given to the counsel by the appellant bank. That apart, the order of the High
Court mentions has agreed to consider. It only means that the bank
will examine and consider. Consider means to look at closely and
carefully; to think or deliberate on; to take into account. There was thus no
consent on the part of the appellant bank to declare the account as NPA from 31st March, 2000. A statement by a counsel for a
party that his client will consider a particular suggestion given by the other
side would not amount to a consent by the concerned party and an order passed
on such a statement of the counsel cannot be said to be an order passed on
consent. It is, therefore, not possible to accept the contention raised by
learned counsel for the respondents that the impugned order of the High Court
has been passed on the consent of the appellant bank and consequently the
present appeal is not maintainable.
Before considering the submission made by learned counsel for the parties on
merits of the case, it is necessary to take note of the essential features of
the revised guidelines issued by the Reserve Bank of India on January 29, 2003
regarding Non-Performing Assets of public sector banks which read as under :-
Revised guidelines for compromise settlement of chronic Non-Performing
Assets (NPAs) of public sector banks DBOD.BP.BC.65/21.04.117/2002-2003 January
29, 2003 Chairman and Managing Directors of all Public Sector Banks.
Sir, Please refer to our circular DBOD.BP.BC.11/21.01.040/99-00 dated 27th July, 2000, setting out the guidelines for
compromise settlements of chronic NPAs up to Rs.5.00 crore.
review of compromise settlements of NPAs through the above scheme has revealed
that the progress of recovery of NPAs through this mechanism has been moderate.
In consultation with Government of India, it has been decided to give one more
opportunity to the borrowers to come forward for settlement of their
outstanding dues. Hence fresh guidelines are now issued, which will provide a
simplified, non- discretionary and non-discriminatory mechanism for compromise
settlement of chronic NPAs below the prescribed value ceiling. All public
sector banks should uniformly implement these guidelines, so that maximum
realization of dues is achieved from the stock of NPAs within the stipulated
Guidelines for compromise settlement of chronic NPAs upto Rs.10.00 crore
revised guidelines will cover all NPAs in all sectors irrespective of the
nature of business which have become doubtful or loss as on 31st March 2000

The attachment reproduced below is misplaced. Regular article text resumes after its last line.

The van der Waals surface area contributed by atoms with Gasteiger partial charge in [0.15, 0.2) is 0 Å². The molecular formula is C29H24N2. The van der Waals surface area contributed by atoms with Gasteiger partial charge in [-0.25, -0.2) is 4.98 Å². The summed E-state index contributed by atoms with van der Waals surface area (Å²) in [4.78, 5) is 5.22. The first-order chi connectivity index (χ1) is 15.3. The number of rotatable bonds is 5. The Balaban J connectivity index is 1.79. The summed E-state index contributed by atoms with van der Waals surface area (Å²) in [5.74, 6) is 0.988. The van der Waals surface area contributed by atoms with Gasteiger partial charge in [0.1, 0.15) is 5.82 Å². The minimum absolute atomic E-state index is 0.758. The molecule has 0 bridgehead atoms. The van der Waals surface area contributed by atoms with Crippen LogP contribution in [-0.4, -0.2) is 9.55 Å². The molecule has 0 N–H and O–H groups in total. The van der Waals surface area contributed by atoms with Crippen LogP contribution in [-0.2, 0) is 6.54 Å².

with outstanding balance of Rs.10.00 crore and below on the cut off date.
guidelines will also cover NPAs classified as sub- standard as on 31st March, 2000, which have subsequently become
doubtful or loss.
These guidelines will cover cases on which the banks have initiated action
under the Securitisation and Reconstruction of Financial Asses and Enforcement
of Security Interest Act, 2002 and also cases pending before Courts/DRTs/BIFR,
subject to consent decree being obtained from the Courts/DRTs/BIFR.
Cases of wilful default, fraud and malfeasance will not be covered.
last date for receipt of applications from borrowers would be as at the close
of business on 30th
April, 2003. The
processing under the revised guidelines should be completed by 31st October, 2003.
Settlement Formula amount and cut off date
classified as Doubtful or Loss as on 31st March, 2000 The minimum amount that
should be recovered under the revised guidelines in respect of compromise
settlement of NPAs classified as doubtful or loss as on 31st March, 2000 would
be 100% of the outstanding balance in the account as on the date of transfer to
the protested bills account or the amount outstanding as on the date on which
the account was categorized as doubtful NPAs, whichever happened earlier, as
the case may be;
classified as sub-standard as on 31st March, 2000 which became doubtful or loss subsequently.
minimum amount that should be recovered in respect of NPAs classified as
sub-standard as on 31st March, 2000 which became doubtful or loss subsequently
would be 100% of the outstanding balance in the account as on the date of
transfer to the protested bills account or the amount as on the date on which
the account was categorized as doubtful NPAs, whichever happened earlier, as
the case may be, plus interest at existing Prime Lending Rate from 1st April,
2000 till the date of final payment.
Payment The amount of settlement arrived at in both the above cases, should